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The HBS: Buckeye or Bullseye

By: Mike Asti and George Gerbo


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Why athletes shouldn’t take home town discounts

There’s been a lot of talk lately about NBA superstars and role players alike taking less money than they’re ostensibly worth “for the good of the team.” The collective bargaining agreement is structured to minimize a team’s ability to load up on big contracts, and it makes guys who don’t settle for less seem greedy. C’mon, you’re really going to take $8 million over there instead of $5 million over here? DON’T YOU WANT TO WIN?

Meanwhile, the owners are taking Scrooge McDuck baths in gold coins and bitching about only getting half of the league’s basketball related income.

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Adam Silver Discussing Legalized Gambling With Other Leagues

Adam Silver is trying to become a trend setter when it comes to help professional sports teams and leagues migrate the world of legalized sports wagering.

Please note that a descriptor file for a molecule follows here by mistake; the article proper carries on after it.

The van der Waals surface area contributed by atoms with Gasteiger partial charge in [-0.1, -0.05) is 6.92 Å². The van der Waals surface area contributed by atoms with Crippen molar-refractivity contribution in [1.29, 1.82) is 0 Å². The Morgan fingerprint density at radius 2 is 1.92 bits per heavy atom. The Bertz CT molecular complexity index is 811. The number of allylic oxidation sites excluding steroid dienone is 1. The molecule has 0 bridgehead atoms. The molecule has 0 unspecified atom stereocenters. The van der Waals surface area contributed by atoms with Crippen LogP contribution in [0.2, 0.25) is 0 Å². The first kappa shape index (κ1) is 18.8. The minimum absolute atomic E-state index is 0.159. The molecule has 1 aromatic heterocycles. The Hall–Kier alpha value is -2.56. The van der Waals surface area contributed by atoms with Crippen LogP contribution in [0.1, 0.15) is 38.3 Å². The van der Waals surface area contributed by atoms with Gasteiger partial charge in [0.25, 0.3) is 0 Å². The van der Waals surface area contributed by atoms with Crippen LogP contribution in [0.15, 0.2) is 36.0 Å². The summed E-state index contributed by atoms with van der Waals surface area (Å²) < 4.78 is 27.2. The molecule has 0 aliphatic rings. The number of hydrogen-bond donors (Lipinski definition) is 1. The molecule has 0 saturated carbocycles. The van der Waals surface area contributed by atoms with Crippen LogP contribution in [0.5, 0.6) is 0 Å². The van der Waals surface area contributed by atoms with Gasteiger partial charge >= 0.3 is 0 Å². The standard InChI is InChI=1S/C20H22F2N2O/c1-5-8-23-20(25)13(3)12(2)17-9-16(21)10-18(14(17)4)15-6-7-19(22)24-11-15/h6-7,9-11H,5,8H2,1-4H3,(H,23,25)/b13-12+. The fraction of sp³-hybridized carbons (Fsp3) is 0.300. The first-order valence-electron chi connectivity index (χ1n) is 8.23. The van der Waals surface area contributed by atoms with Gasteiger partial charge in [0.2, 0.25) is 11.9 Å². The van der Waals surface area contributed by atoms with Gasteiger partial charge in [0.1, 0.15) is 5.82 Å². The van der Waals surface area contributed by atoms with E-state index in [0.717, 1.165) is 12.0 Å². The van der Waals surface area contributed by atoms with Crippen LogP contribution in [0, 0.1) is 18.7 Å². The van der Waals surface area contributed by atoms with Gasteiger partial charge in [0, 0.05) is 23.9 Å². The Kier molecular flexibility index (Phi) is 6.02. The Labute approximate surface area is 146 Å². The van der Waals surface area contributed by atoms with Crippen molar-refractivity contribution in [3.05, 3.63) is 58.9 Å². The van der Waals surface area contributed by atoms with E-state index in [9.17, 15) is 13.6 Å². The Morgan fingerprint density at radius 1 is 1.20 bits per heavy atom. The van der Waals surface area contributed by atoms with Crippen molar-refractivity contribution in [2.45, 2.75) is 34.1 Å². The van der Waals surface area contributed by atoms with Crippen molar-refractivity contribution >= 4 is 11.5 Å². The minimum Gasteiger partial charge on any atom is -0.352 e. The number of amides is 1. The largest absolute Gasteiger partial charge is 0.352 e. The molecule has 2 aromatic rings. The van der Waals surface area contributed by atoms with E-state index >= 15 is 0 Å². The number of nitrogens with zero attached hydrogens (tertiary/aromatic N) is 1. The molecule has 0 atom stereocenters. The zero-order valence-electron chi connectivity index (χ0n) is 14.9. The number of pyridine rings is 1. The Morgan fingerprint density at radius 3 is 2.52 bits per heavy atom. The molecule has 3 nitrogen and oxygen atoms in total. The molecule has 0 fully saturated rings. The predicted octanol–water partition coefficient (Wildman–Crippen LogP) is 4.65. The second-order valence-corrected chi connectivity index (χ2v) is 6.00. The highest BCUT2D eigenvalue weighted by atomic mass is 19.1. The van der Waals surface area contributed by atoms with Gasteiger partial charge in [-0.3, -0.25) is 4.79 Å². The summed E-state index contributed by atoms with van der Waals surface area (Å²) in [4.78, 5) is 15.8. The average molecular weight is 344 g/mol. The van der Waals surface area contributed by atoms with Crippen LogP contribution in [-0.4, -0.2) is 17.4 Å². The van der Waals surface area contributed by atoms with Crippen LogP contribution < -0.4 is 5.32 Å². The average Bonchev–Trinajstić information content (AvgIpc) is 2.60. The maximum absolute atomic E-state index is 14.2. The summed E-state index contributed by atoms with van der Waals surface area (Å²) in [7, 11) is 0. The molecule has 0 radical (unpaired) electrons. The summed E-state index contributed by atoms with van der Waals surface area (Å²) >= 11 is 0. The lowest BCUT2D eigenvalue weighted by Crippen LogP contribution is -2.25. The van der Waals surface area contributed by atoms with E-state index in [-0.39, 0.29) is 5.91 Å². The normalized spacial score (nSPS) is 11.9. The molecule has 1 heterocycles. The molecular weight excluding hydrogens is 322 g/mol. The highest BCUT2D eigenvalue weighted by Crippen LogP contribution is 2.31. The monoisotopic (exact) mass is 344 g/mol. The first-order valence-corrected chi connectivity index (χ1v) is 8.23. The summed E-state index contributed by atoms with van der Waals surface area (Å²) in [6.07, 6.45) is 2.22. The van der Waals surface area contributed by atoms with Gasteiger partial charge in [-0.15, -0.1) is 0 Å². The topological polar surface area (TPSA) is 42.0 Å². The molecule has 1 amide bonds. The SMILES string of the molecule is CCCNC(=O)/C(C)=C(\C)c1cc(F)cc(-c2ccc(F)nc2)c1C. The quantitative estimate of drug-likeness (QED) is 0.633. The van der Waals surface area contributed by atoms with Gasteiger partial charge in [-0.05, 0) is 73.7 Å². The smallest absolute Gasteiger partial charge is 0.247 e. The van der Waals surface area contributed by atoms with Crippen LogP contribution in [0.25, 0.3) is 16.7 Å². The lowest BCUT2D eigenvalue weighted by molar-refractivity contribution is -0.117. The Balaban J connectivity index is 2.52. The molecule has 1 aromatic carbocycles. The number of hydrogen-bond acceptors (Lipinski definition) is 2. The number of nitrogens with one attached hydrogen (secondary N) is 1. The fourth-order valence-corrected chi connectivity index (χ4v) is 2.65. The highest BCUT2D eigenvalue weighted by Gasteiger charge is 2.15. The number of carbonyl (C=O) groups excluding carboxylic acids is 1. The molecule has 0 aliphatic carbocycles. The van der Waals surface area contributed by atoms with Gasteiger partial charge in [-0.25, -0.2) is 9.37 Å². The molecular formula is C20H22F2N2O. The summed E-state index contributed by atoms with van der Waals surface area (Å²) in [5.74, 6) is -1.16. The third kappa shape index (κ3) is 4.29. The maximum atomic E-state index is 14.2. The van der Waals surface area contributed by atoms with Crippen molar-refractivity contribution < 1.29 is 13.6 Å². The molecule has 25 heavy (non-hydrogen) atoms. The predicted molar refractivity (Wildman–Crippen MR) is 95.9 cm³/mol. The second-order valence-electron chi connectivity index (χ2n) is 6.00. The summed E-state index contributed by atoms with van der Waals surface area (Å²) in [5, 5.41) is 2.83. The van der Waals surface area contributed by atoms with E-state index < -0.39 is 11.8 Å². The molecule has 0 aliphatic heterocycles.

According to, Silver, during an interview with ESPN the Mag, Silver admitted that he’s been working with the other leagues to transition to a healthy relationship with sports betting.

“I have talked to the commissioners in the other leagues about [legalizing sports betting],” NBA commissioner Adam Silver said in an exclusive interview with ESPN The Magazine in late January at the league’s Manhattan office. “I leave it to them to make any public statements they want to make on it. I will say that certainly all of them are interested in having a better understanding of the issue, and I know have assigned people in their organizations to study intensively the issue as well.”

Silver is the only active commissioner to come out publicly in support of legalization. He wrote an op-ed in The New York Times in November that called for Congress to create a federal framework and allow states to authorize betting on pro sports.